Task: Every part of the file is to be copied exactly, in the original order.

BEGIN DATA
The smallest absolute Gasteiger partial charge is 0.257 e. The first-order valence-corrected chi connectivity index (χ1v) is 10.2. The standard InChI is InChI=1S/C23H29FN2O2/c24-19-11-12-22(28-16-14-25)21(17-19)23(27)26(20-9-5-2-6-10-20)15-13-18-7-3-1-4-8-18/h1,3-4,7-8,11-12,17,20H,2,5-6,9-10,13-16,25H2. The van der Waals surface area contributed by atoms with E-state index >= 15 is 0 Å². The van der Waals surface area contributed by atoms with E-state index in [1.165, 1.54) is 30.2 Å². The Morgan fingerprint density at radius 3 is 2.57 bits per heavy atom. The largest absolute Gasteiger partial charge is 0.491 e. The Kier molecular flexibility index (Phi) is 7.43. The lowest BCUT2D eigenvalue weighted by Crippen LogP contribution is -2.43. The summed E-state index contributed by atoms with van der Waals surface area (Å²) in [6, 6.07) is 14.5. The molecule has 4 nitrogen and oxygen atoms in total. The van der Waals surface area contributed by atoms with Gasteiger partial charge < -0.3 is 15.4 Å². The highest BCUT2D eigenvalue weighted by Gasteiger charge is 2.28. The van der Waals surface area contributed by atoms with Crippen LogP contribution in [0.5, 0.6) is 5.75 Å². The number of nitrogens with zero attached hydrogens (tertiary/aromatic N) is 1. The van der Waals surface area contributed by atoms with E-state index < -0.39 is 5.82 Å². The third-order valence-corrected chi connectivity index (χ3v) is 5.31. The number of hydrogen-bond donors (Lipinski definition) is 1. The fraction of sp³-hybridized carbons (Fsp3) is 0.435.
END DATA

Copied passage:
The smallest absolute Gasteiger partial charge is 0.257 e. The first-order valence-corrected chi connectivity index (χ1v) is 10.2. The standard InChI is InChI=1S/C23H29FN2O2/c24-19-11-12-22(28-16-14-25)21(17-19)23(27)26(20-9-5-2-6-10-20)15-13-18-7-3-1-4-8-18/h1,3-4,7-8,11-12,17,20H,2,5-6,9-10,13-16,25H2. The van der Waals surface area contributed by atoms with E-state index >= 15 is 0 Å². The van der Waals surface area contributed by atoms with E-state index in [1.165, 1.54) is 30.2 Å². The Morgan fingerprint density at radius 3 is 2.57 bits per heavy atom. The largest absolute Gasteiger partial charge is 0.491 e. The Kier molecular flexibility index (Phi) is 7.43. The lowest BCUT2D eigenvalue weighted by Crippen LogP contribution is -2.43. The summed E-state index contributed by atoms with van der Waals surface area (Å²) in [6, 6.07) is 14.5. The molecule has 4 nitrogen and oxygen atoms in total. The van der Waals surface area contributed by atoms with Gasteiger partial charge < -0.3 is 15.4 Å². The highest BCUT2D eigenvalue weighted by Gasteiger charge is 2.28. The van der Waals surface area contributed by atoms with Crippen LogP contribution in [0.5, 0.6) is 5.75 Å². The number of nitrogens with zero attached hydrogens (tertiary/aromatic N) is 1. The van der Waals surface area contributed by atoms with E-state index < -0.39 is 5.82 Å². The third-order valence-corrected chi connectivity index (χ3v) is 5.31. The number of hydrogen-bond donors (Lipinski definition) is 1. The fraction of sp³-hybridized carbons (Fsp3) is 0.435.